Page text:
Prophylactic Sesame Oil Attenuates Sinusoidal Obstruction Syndrome by Inhibiting Matrix Metalloproteinase-9 and Oxidative Stress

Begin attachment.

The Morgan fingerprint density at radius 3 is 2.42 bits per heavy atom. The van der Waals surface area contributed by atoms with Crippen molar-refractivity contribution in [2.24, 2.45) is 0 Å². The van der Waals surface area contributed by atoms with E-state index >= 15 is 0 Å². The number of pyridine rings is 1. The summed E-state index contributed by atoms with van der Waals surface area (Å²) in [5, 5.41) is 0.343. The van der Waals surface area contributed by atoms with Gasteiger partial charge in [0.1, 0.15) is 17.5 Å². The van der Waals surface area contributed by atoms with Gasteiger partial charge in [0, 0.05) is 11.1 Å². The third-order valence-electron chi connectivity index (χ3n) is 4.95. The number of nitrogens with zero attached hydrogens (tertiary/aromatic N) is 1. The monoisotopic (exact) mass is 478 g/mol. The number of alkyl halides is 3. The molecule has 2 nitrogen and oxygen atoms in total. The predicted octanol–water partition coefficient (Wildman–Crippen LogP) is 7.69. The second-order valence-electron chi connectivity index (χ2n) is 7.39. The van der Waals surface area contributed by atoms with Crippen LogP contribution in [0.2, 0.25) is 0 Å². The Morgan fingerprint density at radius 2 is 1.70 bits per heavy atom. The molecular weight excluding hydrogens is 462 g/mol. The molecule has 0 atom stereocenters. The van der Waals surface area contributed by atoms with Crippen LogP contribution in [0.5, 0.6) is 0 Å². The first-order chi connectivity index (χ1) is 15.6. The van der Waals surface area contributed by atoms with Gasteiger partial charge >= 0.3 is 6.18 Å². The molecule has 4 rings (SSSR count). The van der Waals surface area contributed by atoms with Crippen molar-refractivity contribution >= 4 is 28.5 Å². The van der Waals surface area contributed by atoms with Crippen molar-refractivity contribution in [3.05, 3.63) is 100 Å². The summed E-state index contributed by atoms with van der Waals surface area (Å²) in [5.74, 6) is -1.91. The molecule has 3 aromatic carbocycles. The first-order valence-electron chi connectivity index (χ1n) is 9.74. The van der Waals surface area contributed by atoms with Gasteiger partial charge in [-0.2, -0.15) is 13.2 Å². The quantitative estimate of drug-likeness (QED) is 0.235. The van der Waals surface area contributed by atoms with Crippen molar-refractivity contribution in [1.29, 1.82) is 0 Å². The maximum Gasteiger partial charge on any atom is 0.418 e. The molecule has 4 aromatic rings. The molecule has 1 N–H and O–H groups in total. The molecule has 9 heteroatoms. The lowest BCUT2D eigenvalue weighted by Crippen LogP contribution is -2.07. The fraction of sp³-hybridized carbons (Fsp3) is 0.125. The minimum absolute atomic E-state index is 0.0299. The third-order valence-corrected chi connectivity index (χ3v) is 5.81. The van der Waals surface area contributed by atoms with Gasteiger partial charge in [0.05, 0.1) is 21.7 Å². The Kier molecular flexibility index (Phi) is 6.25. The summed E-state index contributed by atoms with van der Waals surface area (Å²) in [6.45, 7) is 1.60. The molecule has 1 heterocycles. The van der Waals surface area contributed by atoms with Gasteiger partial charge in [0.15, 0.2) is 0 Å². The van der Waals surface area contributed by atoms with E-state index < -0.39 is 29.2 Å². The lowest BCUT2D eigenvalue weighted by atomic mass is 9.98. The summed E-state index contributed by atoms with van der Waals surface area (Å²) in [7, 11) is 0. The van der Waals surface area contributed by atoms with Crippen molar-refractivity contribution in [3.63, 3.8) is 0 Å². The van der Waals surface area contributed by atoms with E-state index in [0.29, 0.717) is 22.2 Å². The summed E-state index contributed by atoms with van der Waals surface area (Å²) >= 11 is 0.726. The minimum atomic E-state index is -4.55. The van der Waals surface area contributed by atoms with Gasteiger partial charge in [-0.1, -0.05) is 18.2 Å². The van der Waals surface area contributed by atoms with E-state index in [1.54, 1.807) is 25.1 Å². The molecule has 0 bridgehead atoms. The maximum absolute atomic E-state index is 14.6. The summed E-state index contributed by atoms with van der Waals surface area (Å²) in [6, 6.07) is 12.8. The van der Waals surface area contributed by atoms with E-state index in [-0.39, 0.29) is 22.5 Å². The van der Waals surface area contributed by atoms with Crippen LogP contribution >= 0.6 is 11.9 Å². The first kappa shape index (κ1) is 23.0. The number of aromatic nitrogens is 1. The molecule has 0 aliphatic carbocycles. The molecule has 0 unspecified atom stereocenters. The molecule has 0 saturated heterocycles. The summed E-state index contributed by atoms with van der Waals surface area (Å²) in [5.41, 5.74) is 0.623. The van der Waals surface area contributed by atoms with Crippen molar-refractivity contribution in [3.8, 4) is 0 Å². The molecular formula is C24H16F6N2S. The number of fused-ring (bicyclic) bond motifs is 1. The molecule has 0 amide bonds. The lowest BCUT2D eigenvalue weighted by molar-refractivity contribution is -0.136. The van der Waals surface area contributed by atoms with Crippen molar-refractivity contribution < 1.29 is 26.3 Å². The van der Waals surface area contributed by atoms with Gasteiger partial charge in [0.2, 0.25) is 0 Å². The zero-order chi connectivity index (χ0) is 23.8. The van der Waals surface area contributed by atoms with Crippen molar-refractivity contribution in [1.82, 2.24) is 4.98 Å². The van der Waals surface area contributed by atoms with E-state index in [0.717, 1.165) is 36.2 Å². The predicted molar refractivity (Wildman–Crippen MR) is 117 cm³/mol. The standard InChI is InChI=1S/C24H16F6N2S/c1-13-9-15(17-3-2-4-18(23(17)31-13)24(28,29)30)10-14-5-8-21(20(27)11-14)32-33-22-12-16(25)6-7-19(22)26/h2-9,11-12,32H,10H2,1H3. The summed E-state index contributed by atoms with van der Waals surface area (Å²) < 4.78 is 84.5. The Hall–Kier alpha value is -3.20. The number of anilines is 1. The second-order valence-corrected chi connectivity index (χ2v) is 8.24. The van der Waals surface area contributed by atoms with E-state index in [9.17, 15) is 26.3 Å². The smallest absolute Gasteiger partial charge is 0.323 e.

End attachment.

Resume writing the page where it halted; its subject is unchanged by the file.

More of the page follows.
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Background:Sinusoidal obstruction syndrome (SOS) occurs in patients undergoing hematopoietic cell transplantation and chemotherapy. The chemotherapeutic drugs oxaliplatin and cyclophosphamide cause SOS. Sesame oil is a nutrient-rich antioxidant popular in alternative medicine. It contains sesamin, sesamol, and sesamolin, all of which contribute to its antioxidant property. The authors investigated the protective effect of prophylactic sesame oil against monocrotaline-induced SOS in rats.Methods:Male Sprague-Dawley rats were gavaged with a single dose of sesame oil (0.5, 1, 2, or 4 mL/kg). One hour later, those rats were gavaged with monocrotaline (90 mg/kg) to induce SOS. Control rats were treated with saline only. Aspartate transaminase, alanine transaminase, laminin, collagen, myeloperoxidase, nitrate content, lipid peroxidation, glutathione levels, matrix metalloproteinase (MMP)-9, and tissue inhibitor of matrix metalloproteinases (TIMP)-1 were assessed 48 hours after the monocrotaline gavage.Results:All tested parameters except TIMP-1, laminin, collagen, and glutathione were higher in monocrotaline-treated rats than in saline-only-treated control rats. In sesame oil-treated rats, all tested parameters except TIMP-1, laminin, collagen, and glutathione were significantly attenuated compared with monocrotaline-only-treated rats. Sesame oil downregulated MMP-9 expression but upregulated TIMP-1 expression in monocrotaline-only-treated rats. In addition, a histological analysis of liver tissue samples showed that sesame oil showed significant protection.Conclusion:A single prophylactic dose of sesame oil protects against SOS by downregulating MMP-9 expression, upregulating TIMP-1 expression, and inhibiting oxidative stress.

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